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Causes of Shock
- 1. Pump Failure
- Cardiogenic Shock
- Obstructive Shock
- 2. Poor Vessel Function
- Distributive Shock
- 3. Low Fluid Volume
- Hypovolemic Shock
Types of Pump Failure Shock
- 1. Cardiogenic-Inadequate heart function, Disease of muscle tissue, impaired electrical system, Disease or injury.
- Would Present w/ Chest Pain, Irregular Pulse, Low BP, Cyanosis, Cool Clammy Skin, ETC.
2. Obstructive- Mechanical obstruction of the cardiac muscle (Tension Pneumothorax or Cardiac Tamponade) Would Present-Dyspnea, Rapid weak pulse, JVD, ETC
Types of Poor Vessel Function Shock
1. Septic- Severe bacterial infection. Would present with-Warm Skin, Tachycardia, Low BP
2. Neurogenic- Damaged C-Spine which causes wide-spread blood vessel dilation. Would Present With-Bradycardia, low BP, Signs of neck injury
3. Anaphylactic- Extreme life-threatening allergic reaction. Would Present With-mild itching or rash, buring skin, vascular dilation, generalized edema, coma, rapid death.
4. Psychogenic- Temporary generalized vascular dilation, anxiety, bad news, sight of injury or blood, severe pain, illness. Would Present With- Rapid Pulse, Normal to low BP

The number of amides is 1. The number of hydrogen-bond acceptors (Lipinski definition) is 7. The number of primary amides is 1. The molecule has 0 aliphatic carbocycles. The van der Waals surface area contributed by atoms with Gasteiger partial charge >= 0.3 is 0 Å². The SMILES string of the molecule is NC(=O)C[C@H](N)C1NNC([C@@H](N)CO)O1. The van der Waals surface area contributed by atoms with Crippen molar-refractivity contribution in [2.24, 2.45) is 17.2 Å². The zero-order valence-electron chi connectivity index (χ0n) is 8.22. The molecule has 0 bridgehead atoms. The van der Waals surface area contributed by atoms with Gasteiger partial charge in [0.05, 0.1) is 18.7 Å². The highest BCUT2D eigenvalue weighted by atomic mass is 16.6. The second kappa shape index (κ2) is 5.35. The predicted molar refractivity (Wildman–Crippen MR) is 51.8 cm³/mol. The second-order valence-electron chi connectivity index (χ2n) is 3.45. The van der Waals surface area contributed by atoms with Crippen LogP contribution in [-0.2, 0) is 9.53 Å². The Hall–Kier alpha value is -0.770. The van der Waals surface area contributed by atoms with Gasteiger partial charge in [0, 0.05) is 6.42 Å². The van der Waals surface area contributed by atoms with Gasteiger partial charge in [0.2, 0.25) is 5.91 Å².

Types of Low Fluid Volume Shock
1. Hypovolemic- Loss of blood or fluid. Would Present With- Rapid weak pulse, Low BP, Change in mental status, cool clammy skin, increased RR.
2. Respiratory Insufficiency- Severe chest injury, airway obstruction. Would Present With- Rapid weak pulse, low BP, Change in mental status, cool clammy skin, increased RR.
What is the Progression of Shock
1. Compensated Shock-When the body can still compensate for blood loss. Presents with: Agitation, anxiety, feeling of impending doom, clammy pale skin, nausea or vomiting, ETC.
2. Decompensated Shock- The late stage when BP is falling. 90mm Hg below in adults, labored/irregular breathing, cyanotic skin, thready absent pulses, poor urinary output.
3. Irreversible Shock- This is the last stage, the terminal stage where nothing will help.
What is Shock?
Shock results from the body's maintenance of homeostasis.